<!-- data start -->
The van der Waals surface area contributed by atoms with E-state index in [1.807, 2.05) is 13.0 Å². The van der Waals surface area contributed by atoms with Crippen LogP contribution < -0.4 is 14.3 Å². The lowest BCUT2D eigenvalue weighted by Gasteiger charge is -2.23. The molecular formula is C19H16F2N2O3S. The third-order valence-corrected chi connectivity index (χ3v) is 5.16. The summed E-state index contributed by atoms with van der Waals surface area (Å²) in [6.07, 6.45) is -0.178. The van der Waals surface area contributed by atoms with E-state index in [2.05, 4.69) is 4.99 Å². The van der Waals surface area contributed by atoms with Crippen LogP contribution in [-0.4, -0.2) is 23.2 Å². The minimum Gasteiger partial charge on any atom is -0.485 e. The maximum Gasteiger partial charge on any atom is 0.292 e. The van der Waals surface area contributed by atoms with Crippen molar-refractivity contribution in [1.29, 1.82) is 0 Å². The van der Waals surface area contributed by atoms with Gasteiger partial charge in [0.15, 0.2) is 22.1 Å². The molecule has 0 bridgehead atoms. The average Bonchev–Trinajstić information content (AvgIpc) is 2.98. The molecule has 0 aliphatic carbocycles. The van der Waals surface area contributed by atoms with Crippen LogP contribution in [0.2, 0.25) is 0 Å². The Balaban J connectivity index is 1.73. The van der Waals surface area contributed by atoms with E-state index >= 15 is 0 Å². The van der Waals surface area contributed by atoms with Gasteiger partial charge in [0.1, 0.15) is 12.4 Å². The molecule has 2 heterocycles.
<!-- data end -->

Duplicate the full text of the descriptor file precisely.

The van der Waals surface area contributed by atoms with E-state index in [1.807, 2.05) is 13.0 Å². The van der Waals surface area contributed by atoms with Crippen LogP contribution < -0.4 is 14.3 Å². The lowest BCUT2D eigenvalue weighted by Gasteiger charge is -2.23. The molecular formula is C19H16F2N2O3S. The third-order valence-corrected chi connectivity index (χ3v) is 5.16. The summed E-state index contributed by atoms with van der Waals surface area (Å²) in [6.07, 6.45) is -0.178. The van der Waals surface area contributed by atoms with E-state index in [2.05, 4.69) is 4.99 Å². The van der Waals surface area contributed by atoms with Crippen LogP contribution in [-0.4, -0.2) is 23.2 Å². The minimum Gasteiger partial charge on any atom is -0.485 e. The maximum Gasteiger partial charge on any atom is 0.292 e. The van der Waals surface area contributed by atoms with Crippen molar-refractivity contribution in [1.29, 1.82) is 0 Å². The van der Waals surface area contributed by atoms with Gasteiger partial charge in [0.15, 0.2) is 22.1 Å². The molecule has 0 bridgehead atoms. The average Bonchev–Trinajstić information content (AvgIpc) is 2.98. The molecule has 0 aliphatic carbocycles. The van der Waals surface area contributed by atoms with Crippen LogP contribution in [0.2, 0.25) is 0 Å². The Balaban J connectivity index is 1.73. The van der Waals surface area contributed by atoms with E-state index >= 15 is 0 Å². The van der Waals surface area contributed by atoms with Gasteiger partial charge in [0.1, 0.15) is 12.4 Å². The molecule has 2 heterocycles.